North Carolina Newspapers

Jonesville AME
Zion in zoning,
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of war
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Volume 32 No. 8
The Voice of the Black Community
28216 S12 PI
Also serving Ca James 8. Duke Library
100 Beatties Ford Pd
Charlotte NC 28216-5302
for new
Alumni group
wants county
to support
land plan
By Herbert L White
herb. viTiifeOfhechorfoffeposf,com
Alumni of Second Ward
High School want
Mecklenburg County com
missioners to clear the way
for a new school in the neigh
A letter delivered to com
missioners Chairman Parks
Helms last month by the
Second Ward
lobbies com
missioners to
: “do everything
' in its power to
support and
fund rebuilding” of a new
Second Ward High School.
The original,
opened in 1923
as the first
hi^ school for
Americans in
was razed in
1969 as part of
Charlotte’s urban renewal
drive that obliterated the his-
torically-black neighborhood.
A complicated land swap
proposed by Charlotte Center
City Partners that includes
the coTinty city of Charlotte,
Schools and Mass Mutual
would result in Brooklyn
Village, a mixed-income,
mixed-use community built
with private funds. AbasebaU
stadium for the AAA
Charlotte Knights would also
be included in the plan.
Coimty Manager Harry
Jones has proposed the coun
ty partner with the Knights
to biuld the staditun, which
would sit on coimty land.
Mecklenbm^ - not the city —
would be responsible for $7.8
million in infrastructure.
City Council is expected to
vote on the proposal by year’s
Second Ward alumni are
pressing for a magnet school
in the area — a project that
Please see SECOND/6A
Swept up by
electoral change
In front - for now: N.C. Rep.
Jim Black. The N.C. House
speaker (center) prevailed
over Republican Hal
Jordan by a razor-thin
seven votes Tuesday night.
First for N.C.'s top court: Judge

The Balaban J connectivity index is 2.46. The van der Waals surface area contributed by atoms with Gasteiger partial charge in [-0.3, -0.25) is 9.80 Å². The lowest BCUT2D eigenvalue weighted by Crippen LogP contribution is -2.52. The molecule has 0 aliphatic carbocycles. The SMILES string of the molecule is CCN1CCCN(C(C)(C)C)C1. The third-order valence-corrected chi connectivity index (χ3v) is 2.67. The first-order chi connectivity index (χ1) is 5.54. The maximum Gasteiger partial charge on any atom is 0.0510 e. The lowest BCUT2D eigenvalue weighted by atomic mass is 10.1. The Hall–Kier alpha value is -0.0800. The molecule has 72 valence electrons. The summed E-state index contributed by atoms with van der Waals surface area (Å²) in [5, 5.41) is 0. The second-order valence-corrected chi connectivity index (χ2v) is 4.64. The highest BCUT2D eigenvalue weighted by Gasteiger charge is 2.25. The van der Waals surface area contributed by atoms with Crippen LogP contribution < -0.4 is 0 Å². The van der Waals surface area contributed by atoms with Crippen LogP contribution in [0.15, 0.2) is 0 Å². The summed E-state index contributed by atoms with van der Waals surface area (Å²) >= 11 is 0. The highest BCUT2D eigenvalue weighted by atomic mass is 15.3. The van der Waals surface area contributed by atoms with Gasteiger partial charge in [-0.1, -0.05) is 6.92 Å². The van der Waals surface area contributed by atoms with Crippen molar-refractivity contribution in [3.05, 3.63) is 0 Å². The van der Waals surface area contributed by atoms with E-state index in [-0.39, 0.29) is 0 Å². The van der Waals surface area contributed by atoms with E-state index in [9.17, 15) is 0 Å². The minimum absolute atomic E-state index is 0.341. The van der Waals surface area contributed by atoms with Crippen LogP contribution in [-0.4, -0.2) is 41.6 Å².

Patricia Timmons-Goodson.
Fayetteville Jurist is first black
woman elected to the state
Supreme Court. She is the only
African American on the
Access to power:
U.$. Rep. Mel Watt
Charlotte Democrat
becomes a deal-maker as
chair of the Congressional
Black Caucus. He's also in
line toJead his choice of
subcommittees which
oversee financial services
Heavy hitter:
U.S. Rep. Jim
S.C. lawmaker is
in line to become
majority whip -
the No. 3-post in
that chamber of
Historic election alters government at every level
By Herbert L. White
Afiican Americans will have
unprecedented power in
Congress, while a scandal-taint
ed ally in Raleigh may have just
enough support to keep his seat.
Democrats rode a wave of d^-
content over Iraq and how
Cor^ress conducts fhe nation’s
affairs to a majority in the
House of Representatives. U.S.
Rep. Mel Watt of Charlotte,
chairman of the Congressional
Black Caucus, wiQ be in a posi
tion of strength to deal with fel
low Democrats on issues of
importance to Afiican
“The American people have
spoken and African Americans,
in particular, have overwhelm
ingly voted for new leadership in
Congress and around the coun
try,” Watt said. ‘We will now
have a Congress that works for
all Americans.”
The CBC, which grows to 45
members in January with the
election of Yvette Clarke (D-
N.Y.), Keith Ellison (D-Minn.)
and Hank Johnson (D-Ga.), has
been out of the political loop
since President Bush took office
in 2001. With Bush forced to
deal with a Democrat-controlled
House, the landscape has
King memorial first to honor black American on Mall